Last week, I wrote about how the show features a plot in which Superman is sprinkled with fairy dust and turns gay. As a result of becoming a homosexual, Superman becomes a mincing, lisping girly-boy who is no longer able to fight crime and makes numerous attempts to molest other men. The implication being that this is what being gay does to a person. Lots of people said that calling this “homophobic” was PC or overly sensitive, or claimed that the Gay Superman character was a satire of something (though what it was a satire of was never specified). Those people are idiots.
The story was picked up by other media outlets, and on Monday Universal Studios released this statement saying they were going to “review and refine the show’s content.”
Then, in what seems like a massive overreaction, rather than sticking to their guns or simply cutting out the homophobic and racist parts, today Universal Studios posted a message to their Halloween Horror Nights site announcing that the show is canceled altogether. It reads:
"After thoughtful consideration, Universal Studios Hollywood has made the decision to discontinue production of the Halloween Horror Nights’ ‘Bill & Ted’ show for the remainder of its limited run."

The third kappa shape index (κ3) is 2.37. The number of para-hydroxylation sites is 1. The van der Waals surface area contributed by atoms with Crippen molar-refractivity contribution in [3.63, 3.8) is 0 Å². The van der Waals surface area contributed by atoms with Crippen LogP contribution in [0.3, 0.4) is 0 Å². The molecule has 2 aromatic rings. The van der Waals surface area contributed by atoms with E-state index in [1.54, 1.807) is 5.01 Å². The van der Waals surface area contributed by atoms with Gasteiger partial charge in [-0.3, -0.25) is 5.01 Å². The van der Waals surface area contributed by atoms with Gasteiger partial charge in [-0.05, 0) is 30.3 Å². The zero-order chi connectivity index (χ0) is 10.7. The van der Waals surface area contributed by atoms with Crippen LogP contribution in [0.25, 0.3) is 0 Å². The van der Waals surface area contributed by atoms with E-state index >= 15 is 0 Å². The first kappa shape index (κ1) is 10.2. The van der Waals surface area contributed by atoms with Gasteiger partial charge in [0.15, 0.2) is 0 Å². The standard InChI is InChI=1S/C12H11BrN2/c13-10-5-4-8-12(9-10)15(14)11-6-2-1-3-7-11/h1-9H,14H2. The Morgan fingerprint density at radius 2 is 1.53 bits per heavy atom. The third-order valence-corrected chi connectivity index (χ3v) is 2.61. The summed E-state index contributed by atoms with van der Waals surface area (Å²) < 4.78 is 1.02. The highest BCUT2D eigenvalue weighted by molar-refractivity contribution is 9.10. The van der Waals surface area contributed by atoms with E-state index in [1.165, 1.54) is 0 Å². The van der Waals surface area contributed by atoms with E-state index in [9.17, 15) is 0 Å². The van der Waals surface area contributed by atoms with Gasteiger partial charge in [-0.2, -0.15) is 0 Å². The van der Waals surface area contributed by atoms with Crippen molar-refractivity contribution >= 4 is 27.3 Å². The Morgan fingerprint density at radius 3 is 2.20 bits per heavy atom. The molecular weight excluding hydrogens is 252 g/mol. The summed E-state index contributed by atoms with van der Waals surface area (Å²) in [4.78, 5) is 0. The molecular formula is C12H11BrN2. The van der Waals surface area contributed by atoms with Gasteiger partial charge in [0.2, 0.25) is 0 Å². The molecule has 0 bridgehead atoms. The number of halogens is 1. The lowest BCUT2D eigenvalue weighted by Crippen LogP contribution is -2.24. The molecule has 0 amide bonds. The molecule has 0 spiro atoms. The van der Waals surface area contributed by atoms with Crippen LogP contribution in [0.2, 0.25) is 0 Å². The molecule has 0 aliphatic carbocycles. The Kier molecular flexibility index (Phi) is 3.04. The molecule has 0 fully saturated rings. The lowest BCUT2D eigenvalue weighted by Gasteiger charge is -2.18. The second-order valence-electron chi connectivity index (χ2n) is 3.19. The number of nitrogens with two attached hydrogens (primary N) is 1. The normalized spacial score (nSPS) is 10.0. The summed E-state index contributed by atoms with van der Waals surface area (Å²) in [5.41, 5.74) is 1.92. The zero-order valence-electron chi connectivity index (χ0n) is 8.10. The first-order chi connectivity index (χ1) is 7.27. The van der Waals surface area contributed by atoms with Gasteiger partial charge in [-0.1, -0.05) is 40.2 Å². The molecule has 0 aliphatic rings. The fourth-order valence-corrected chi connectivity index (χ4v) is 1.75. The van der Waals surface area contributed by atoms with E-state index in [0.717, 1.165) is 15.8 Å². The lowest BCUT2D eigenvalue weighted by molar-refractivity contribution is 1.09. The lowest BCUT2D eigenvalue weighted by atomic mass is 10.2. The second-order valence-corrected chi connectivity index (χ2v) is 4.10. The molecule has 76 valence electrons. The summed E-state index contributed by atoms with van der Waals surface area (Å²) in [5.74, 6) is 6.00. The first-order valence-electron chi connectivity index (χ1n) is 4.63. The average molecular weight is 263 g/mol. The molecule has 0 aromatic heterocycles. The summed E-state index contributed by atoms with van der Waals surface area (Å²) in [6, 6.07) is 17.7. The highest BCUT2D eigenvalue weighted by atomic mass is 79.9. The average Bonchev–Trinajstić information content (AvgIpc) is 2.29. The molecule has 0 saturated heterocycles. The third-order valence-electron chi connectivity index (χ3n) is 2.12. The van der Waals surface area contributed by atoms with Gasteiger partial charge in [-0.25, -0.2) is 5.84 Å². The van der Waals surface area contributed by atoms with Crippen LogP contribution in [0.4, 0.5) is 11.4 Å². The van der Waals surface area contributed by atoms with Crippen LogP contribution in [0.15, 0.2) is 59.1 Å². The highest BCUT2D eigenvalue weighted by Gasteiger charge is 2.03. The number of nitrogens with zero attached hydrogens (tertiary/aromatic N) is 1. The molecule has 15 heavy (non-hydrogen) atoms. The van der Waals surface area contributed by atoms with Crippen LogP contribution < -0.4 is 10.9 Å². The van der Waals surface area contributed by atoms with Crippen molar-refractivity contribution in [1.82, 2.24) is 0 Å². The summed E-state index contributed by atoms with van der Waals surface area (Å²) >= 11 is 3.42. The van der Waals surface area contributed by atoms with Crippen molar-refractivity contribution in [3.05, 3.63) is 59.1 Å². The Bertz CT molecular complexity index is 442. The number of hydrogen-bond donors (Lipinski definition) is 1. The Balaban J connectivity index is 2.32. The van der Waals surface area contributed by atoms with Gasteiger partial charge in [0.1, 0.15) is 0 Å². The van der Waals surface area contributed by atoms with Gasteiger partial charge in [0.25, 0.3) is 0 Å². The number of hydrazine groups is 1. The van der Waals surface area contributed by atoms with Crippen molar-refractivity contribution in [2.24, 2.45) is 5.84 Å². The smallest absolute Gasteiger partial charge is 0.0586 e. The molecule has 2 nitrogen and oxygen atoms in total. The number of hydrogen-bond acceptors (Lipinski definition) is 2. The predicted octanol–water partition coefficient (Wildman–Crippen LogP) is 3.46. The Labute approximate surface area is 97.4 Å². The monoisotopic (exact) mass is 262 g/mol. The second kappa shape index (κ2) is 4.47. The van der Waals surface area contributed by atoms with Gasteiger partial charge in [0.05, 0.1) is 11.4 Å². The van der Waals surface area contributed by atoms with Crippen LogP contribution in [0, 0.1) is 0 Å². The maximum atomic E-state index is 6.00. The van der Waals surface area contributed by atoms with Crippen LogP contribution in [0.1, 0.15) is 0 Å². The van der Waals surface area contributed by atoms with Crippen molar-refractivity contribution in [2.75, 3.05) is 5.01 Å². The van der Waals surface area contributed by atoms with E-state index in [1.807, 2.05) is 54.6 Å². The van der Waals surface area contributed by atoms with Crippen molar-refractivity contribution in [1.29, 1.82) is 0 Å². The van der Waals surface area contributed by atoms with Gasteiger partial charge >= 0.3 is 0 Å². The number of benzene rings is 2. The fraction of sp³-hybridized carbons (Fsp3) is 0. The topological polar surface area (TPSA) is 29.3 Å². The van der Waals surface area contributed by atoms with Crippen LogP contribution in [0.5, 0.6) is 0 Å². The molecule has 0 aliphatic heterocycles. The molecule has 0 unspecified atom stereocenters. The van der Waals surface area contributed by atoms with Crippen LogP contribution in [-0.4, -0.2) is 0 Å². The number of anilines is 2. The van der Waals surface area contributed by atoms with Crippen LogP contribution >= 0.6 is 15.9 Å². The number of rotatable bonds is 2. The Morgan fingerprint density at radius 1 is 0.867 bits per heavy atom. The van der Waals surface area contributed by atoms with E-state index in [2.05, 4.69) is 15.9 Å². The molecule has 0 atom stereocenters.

Today I got an angry email from some kind of Universal Studios superfan that told me that the cancelation of the show will result in the cast and crew losing their jobs for the remainder of the Halloween season. ”Just wanted you to know, you’re a sack of shit,” is how the guy signed off. I don’t know if that’s true, but I never wanted to cause people to lose their jobs when I wrote that original article—I just wanted to, you know, maybe get them to be less viciously homophobic. If there were mass firings over this, it seems like a very, very extreme reaction from Universal Studios.
The Bill and Ted Show at Universal Studios Is Super Homophobic (and Also Racist and Terrible)
Each year, Universal Studios Hollywood has a big Halloween event called Halloween Horror Nights. Part of this is a play called Bill and Ted’s Excellent Halloween Adventure.
The play is about Bill and Ted going on some kind of pantomime-y Halloween adventure. Along the way, lots of jokes are made about things that have happened in pop culture over the preceding year.
I use the term “jokes” loosely here. As they are, generally, terrible, and follow the same formula: Pop cultural reference + pop cultural reference + a reference to sex = LOL!